Mistborn the final empi.., p.54
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       Mistborn: The Final Empire, p.54
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         Part #1 of Mistborn series by Brandon Sanderson
Page 54

  “Lady Valette Renoux?” the tall man asked in a faintly accented voice.

  “Yes,” Vin said hesitantly.

  “My mistress, Lady Shan Elariel, requires your presence at her table. ”

  Requires? Vin thought. She already didn’t like that tone, and she had little desire to meet with Elend’s former betrothed. Unfortunately, House Elariel was one of the more powerful Great Houses—probably not someone to dismiss offhandedly.

  The Terrisman waited expectantly.

  “Very well,” Vin said, rising with as much grace as she could muster.

  The Terrisman led Vin toward a table a short distance from her own. The table was well attended, with ?ve women seated around it, and Vin picked out Shan immediately. Lady Elariel was obviously the statuesque woman with long dark hair. She wasn’t participating in the conversation, but seemed to dominate it nonetheless. Her arms sparkled with lavender bracelets that matched her dress, and she turned dismissive eyes toward Vin as she approached.

  Those dark eyes, however, were keen. Vin felt exposed before them—stripped of her ?ne dress, reduced to a dirty urchin once again.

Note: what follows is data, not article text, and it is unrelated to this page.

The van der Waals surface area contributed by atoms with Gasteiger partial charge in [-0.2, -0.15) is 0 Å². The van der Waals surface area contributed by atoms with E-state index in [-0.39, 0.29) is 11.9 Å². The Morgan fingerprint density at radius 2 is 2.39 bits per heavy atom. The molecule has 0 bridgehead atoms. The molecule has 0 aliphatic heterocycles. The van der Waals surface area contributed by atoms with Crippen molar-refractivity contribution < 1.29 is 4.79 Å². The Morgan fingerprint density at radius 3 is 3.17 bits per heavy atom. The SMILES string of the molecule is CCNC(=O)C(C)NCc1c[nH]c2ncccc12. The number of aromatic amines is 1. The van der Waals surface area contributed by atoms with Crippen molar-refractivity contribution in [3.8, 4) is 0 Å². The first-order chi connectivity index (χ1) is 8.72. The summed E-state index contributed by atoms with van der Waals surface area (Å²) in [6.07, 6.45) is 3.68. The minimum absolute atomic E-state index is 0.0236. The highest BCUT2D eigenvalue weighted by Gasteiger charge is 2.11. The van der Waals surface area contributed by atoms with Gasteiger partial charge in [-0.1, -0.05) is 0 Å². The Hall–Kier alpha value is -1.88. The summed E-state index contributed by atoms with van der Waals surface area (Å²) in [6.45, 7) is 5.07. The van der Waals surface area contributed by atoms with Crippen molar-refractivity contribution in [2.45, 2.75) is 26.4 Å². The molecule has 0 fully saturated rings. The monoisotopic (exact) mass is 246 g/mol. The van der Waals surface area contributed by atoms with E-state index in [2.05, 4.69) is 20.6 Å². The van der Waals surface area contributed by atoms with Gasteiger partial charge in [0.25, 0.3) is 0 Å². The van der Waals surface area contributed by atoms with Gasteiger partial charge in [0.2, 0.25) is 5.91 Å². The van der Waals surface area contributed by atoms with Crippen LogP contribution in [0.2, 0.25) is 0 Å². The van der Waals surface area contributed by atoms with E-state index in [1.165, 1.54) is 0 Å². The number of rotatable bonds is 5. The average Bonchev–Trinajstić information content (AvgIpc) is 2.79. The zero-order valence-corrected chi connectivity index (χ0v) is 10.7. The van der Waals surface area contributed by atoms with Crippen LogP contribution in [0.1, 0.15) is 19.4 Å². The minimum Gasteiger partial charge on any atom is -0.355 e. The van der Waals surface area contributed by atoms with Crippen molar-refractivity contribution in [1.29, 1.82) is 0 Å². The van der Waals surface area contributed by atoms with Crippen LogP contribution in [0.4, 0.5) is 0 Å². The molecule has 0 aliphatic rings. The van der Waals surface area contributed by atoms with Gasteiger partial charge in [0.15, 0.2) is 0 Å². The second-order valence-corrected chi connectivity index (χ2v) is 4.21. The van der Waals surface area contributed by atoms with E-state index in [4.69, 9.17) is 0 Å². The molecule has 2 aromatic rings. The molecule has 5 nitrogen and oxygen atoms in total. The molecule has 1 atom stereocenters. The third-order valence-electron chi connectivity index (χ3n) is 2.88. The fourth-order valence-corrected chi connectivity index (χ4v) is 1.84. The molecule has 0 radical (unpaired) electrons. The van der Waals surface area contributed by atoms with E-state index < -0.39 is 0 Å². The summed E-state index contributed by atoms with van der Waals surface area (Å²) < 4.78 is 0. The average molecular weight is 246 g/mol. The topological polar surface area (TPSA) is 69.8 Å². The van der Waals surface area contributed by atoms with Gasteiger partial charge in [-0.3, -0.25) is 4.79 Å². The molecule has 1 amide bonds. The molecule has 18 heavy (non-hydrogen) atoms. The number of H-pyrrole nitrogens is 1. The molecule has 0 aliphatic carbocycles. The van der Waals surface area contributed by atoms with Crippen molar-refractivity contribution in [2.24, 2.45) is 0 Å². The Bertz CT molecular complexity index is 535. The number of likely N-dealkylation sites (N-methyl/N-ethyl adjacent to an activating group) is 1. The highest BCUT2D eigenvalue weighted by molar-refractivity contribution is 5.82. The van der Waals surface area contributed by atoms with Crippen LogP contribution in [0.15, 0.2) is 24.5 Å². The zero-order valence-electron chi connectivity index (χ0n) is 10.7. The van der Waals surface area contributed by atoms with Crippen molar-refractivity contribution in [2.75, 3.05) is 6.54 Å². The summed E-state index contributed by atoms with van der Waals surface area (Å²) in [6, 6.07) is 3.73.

“Excuse us, ladies,” Shan said. The women immediately did as ordered, departing the table in a stately ?urry.

  Shan picked up a fork and began to meticulously dissect and devour a small piece of dessert cake. Vin stood uncertainly, the Terrisman steward taking up a position behind Shan’s chair.

  “You may sit,” Shan said.

  I feel like a skaa again, Vin thought, sitting. Noblemen treat each other this way too?

  “You are in an enviable position, child,” Shan said.

  “How is that?” Vin asked.

  “Address me as ‘Lady Shan,’ ” Shan said, her tone unchanged. “Or, perhaps, ‘Your Ladyship. ’ ”

  Shan waited expectantly, taking petite bites of the cake. Finally, Vin said, “Why is that, Your Ladyship?”

  “Because young Lord Venture has decided to use you in his games. That means you have the opportunity to be used by me as well. ”

  Vin frowned. Remember to stay in character. You’re the easily intimidated Valette.

  “Wouldn’t it be better to not be used at all, Your Ladyship?” Vin said carefully.

  “Nonsense,” Shan replied. “Even an uncultured simpleton like yourself must see the importance of being useful to your betters. ” Shan said the words, even the insult, without vehemence; she simply seemed to take it for granted that Vin would agree.

  Vin sat, dumbfounded. None of the other nobility had treated her in such a manner. Of course, the only member of a Great House she’d met so far was Elend.